The Prime Minister has spoken with feeling about the prospect of quitting politics, telling today's Mail on Sunday: 'When I leave politics, which no doubt will be a long time ahead, I would like to be able to look back and say 'I did the best I could, in the period I was in politics. I have done nothing that I need look back on with regret and when I made mistakes - no doubt I have and no doubt I will - I did so because I was honestly trying to do what I thought was the right thing'.
'If I can leave politics being able to say that, I will be quite satisfied.'
But, on the second anniversary of his general election victory, he declared: 'Like it or not, I am what I am. I am not going to change and I don't think I should. I am not going to change policy to appease my critics. I am not going to change style and I am not going to change objectives to appease my critics.'
In a thinly-veiled attack on his backbench critics and pretenders to his throne, Mr Major said: 'The British public would spot a fraud a mile off. People need not expect me to change. They certainly need not expect me to flatter the self-important or appease the hostile.'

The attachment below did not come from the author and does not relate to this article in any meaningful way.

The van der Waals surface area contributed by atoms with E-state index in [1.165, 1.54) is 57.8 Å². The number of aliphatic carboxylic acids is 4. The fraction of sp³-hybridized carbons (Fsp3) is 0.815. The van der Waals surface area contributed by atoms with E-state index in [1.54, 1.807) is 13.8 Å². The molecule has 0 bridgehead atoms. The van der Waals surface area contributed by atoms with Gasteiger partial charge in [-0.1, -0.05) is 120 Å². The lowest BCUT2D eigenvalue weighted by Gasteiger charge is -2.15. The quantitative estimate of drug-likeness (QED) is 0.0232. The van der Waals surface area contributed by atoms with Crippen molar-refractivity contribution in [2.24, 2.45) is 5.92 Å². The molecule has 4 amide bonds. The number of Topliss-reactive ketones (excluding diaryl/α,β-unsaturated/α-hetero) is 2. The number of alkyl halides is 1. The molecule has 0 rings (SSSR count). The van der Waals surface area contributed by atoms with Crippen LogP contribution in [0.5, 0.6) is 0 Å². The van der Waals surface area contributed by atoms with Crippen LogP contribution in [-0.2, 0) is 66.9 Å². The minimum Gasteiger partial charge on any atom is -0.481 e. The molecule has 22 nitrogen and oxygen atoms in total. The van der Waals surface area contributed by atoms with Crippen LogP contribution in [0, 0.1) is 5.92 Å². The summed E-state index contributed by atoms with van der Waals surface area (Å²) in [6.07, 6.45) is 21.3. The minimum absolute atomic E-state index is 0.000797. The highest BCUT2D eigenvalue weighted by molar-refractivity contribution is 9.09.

But his interview sounds an uncertain trumpet: 'I will try to carry the argument to as many people as possible, but it is very difficult these days for a sophisticated argument to carry. Public and political moods change. All across Europe there is a sour mood with politics and politicians.
'In the 1980s there was talk of a new world order. We had persistent growth right the way across Europe and suddenly the painful realities of recession, war in Yugoslavia, have come back and hit people and had a very malign effect.'
Mr Major raised the stakes in the battle to reimpose his leadership on the Conservative Party, amid signs that his decision to lead from the front in next month's council elections could backfire disastrously. He has written to 12,000 key Tory activists around the country, begging them to 'redouble your efforts to hammer home the Conservative message in the weeks ahead'.
A study by Colin Rallings and Michael Thrasher at the Local Government Chronicle elections centre at Plymouth University - published in today's Sunday Times - suggests that the Tories could lose more than 300 seats in next month's municipal elections.
Their anaylsis points to big gains by Labour, modest gains by the Liberal Democrats and a Tory debacle, making a mockery of the prediction of Conservative chairman, Sir Norman Fowler, that his party would finish up with more seats.Reuse content